Should Scotland remain in the United Kingdom? This September Scotland votes on whether to leave the United Kingdom and following the comments by David Bowie at the Brit awards (he said ‘stay with us’) the debate is now full on.
Only those living in Scotland can vote, so an Englishman moving to Scotland gets a vote, but a Scot living in Bassetlaw does not.
On balance I think residence has to be the basis of any referendum, otherwise it would be impractical. According to the Scottish Nationalists, everything will be wonderful if Scotland leaves, but they and their leader, Alex Salmond have been unable to answer the most basic of questions. So let me help him.
Will Scotland keep the pound? No. The main reason being, that a currency union with Scotland does not suit the English economy.
If Scotland chooses to leave then that is their choice, but there is no way that we in the north will put ourselves in a position where we could lose out due to the pressures of the Scottish economy.
I will never vote for currency union and neither can I envisage other northern MPs doing so. If Scotland leaves it will have to create its own currency or enter the Euro.
Will there be border controls? Of course the Nationalists say no, they are not necessary. However they wish to join the European Union and new members are asked to sign up to the Schengen agreement which means no passport controls. We remain outside of this agreement and an independent Scotland would therefore end up with border controls on the A1, the M6 and other border points.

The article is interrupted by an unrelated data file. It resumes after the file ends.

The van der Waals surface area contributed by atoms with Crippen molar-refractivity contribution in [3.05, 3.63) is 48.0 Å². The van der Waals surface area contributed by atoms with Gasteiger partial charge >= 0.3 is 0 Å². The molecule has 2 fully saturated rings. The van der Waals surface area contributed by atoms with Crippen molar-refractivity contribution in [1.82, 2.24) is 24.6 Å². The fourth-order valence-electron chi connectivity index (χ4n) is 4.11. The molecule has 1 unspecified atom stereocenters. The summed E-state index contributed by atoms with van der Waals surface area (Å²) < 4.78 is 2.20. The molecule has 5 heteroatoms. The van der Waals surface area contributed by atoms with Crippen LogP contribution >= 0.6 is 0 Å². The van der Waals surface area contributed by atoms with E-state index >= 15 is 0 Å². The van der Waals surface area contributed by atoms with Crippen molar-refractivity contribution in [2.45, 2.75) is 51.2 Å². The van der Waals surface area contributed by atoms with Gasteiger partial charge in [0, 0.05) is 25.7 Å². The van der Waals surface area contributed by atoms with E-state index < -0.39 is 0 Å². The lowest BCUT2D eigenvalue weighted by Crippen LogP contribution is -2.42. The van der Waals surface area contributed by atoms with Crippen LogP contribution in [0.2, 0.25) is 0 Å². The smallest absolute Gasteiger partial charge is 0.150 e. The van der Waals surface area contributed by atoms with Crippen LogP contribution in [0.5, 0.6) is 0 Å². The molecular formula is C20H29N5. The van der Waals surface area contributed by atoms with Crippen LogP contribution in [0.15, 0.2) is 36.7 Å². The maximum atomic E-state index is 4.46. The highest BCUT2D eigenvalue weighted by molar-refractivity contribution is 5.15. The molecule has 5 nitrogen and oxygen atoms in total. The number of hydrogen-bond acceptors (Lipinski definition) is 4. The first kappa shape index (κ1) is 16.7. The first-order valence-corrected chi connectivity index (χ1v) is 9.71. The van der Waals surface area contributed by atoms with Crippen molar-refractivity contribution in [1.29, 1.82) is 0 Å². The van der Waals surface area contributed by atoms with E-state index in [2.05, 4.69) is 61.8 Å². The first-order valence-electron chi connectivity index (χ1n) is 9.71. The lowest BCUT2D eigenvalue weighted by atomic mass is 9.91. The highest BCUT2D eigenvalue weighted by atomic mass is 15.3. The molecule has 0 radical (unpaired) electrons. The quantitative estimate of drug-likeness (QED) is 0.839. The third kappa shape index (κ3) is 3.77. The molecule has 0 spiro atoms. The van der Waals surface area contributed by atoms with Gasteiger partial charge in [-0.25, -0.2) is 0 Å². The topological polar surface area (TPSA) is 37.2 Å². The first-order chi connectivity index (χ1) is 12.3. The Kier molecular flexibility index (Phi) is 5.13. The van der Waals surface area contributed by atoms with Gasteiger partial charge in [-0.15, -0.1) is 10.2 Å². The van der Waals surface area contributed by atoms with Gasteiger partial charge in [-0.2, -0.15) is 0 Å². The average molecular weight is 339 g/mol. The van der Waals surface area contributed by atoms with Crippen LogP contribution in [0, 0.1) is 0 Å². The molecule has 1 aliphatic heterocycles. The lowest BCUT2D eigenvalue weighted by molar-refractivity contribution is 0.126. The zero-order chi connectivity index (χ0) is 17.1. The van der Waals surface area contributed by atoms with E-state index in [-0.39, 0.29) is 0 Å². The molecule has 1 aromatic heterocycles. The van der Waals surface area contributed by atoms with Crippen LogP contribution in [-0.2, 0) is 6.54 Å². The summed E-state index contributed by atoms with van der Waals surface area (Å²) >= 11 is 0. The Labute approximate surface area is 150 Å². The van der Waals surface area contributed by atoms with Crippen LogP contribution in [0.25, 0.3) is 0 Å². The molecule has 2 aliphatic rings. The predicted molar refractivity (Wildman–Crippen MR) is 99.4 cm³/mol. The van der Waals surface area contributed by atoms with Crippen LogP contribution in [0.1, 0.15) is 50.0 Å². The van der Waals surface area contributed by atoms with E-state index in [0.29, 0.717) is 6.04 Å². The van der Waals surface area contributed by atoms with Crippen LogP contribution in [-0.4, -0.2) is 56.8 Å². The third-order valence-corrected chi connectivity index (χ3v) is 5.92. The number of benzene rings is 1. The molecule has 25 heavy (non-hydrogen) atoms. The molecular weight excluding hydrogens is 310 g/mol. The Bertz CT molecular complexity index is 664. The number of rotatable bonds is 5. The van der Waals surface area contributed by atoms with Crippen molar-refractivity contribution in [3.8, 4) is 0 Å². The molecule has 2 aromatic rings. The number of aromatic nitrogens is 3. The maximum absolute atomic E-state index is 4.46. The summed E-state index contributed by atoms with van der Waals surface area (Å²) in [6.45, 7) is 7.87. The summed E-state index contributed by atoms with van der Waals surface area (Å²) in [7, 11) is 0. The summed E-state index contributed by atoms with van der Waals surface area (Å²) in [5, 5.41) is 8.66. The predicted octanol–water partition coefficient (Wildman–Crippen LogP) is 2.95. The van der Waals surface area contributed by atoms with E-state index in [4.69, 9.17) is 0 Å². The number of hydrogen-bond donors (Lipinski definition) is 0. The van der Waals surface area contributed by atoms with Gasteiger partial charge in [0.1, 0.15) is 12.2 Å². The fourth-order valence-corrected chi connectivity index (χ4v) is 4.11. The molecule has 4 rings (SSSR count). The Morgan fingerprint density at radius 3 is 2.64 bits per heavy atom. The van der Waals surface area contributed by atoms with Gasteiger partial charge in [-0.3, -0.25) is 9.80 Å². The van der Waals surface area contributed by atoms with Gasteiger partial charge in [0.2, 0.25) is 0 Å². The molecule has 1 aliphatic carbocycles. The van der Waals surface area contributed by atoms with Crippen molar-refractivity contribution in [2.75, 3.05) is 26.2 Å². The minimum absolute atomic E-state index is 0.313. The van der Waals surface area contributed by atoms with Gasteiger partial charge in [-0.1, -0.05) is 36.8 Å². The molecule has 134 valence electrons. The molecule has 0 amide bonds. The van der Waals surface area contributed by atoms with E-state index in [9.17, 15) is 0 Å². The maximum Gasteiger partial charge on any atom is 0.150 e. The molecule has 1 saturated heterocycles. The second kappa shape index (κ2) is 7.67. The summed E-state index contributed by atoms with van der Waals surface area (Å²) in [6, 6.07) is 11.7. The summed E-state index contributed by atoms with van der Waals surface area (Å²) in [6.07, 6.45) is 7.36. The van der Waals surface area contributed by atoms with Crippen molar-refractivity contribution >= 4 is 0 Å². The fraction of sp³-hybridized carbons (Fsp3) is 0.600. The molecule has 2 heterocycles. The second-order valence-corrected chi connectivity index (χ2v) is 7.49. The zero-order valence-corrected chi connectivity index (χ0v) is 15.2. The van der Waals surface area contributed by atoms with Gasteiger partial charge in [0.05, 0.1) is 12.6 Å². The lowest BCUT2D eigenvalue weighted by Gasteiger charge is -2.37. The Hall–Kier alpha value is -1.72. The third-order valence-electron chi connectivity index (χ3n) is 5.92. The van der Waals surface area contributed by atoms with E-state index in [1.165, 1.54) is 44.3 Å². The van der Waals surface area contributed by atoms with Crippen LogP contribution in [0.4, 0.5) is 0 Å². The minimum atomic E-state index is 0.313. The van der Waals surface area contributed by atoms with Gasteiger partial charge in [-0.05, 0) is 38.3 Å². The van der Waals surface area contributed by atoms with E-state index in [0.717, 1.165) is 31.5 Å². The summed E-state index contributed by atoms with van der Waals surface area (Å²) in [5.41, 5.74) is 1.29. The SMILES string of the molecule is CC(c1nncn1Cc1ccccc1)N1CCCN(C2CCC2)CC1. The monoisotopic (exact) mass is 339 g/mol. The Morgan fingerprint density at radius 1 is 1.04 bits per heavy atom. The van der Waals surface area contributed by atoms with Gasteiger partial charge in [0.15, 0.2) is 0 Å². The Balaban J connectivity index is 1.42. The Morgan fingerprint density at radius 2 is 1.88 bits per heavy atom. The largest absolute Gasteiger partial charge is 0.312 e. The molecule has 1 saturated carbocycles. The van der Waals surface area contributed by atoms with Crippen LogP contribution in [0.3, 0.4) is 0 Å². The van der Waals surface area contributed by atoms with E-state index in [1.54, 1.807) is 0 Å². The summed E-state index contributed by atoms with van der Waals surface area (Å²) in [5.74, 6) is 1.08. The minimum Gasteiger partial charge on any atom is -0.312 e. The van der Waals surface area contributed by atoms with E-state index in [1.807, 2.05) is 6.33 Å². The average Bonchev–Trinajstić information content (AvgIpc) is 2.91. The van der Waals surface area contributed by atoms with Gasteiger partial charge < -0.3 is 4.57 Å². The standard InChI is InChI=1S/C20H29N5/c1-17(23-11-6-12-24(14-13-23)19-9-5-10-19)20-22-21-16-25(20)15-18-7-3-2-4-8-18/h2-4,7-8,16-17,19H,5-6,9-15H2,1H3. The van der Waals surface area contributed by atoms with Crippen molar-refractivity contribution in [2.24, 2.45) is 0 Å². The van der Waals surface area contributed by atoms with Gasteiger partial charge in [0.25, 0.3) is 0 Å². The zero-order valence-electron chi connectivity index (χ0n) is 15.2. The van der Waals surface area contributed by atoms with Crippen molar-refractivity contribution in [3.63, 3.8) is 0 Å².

What about the Queen and the British army. An independent Scotland would be accepted into the Commonwealth and could therefore retain the Queen as its figurehead - though most nationalists I know are also privately staunch republicans, so there is no guarantee that this will happen. The British army would exit immediately, as would the Navy and Air Force. Only the Faslane base would take longer to exit. Obviously the Royal Mail would no longer operate, the costs of delivery in Scotland are the most expensive for the organisation and this will leave Scotland having to set up its own postal service. There would also be no requirement for train companies to run to Scotland.
The truth is that Scotland, where many of my family were born and still live, is fiercely patriotic. But the Scottish economy would sink on its own and very quickly. No international bank would base itself in Scotland and the weakness of the Scottish economy is reflected by its football teams, where Celtic and Rangers would love to join the Premier League.